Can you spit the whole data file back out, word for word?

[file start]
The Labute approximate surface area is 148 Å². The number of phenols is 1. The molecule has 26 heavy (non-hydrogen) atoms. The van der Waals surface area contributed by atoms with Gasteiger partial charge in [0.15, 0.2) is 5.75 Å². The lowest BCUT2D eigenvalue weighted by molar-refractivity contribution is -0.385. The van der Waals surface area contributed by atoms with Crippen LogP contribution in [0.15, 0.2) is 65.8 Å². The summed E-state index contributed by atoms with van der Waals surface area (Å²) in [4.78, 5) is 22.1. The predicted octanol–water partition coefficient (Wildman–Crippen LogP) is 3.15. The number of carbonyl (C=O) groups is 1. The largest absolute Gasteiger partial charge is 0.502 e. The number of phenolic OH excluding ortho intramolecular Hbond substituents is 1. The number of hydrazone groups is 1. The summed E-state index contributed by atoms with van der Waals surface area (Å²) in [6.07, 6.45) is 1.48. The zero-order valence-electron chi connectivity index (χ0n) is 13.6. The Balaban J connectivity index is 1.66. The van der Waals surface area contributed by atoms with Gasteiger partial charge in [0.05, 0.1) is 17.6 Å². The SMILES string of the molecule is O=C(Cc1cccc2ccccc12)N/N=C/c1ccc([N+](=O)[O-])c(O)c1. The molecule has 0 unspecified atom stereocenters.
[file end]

The Labute approximate surface area is 148 Å². The number of phenols is 1. The molecule has 26 heavy (non-hydrogen) atoms. The van der Waals surface area contributed by atoms with Gasteiger partial charge in [0.15, 0.2) is 5.75 Å². The lowest BCUT2D eigenvalue weighted by molar-refractivity contribution is -0.385. The van der Waals surface area contributed by atoms with Crippen LogP contribution in [0.15, 0.2) is 65.8 Å². The summed E-state index contributed by atoms with van der Waals surface area (Å²) in [4.78, 5) is 22.1. The predicted octanol–water partition coefficient (Wildman–Crippen LogP) is 3.15. The number of carbonyl (C=O) groups is 1. The largest absolute Gasteiger partial charge is 0.502 e. The number of phenolic OH excluding ortho intramolecular Hbond substituents is 1. The number of hydrazone groups is 1. The summed E-state index contributed by atoms with van der Waals surface area (Å²) in [6.07, 6.45) is 1.48. The zero-order valence-electron chi connectivity index (χ0n) is 13.6. The Balaban J connectivity index is 1.66. The van der Waals surface area contributed by atoms with Gasteiger partial charge in [0.05, 0.1) is 17.6 Å². The SMILES string of the molecule is O=C(Cc1cccc2ccccc12)N/N=C/c1ccc([N+](=O)[O-])c(O)c1. The molecule has 0 unspecified atom stereocenters.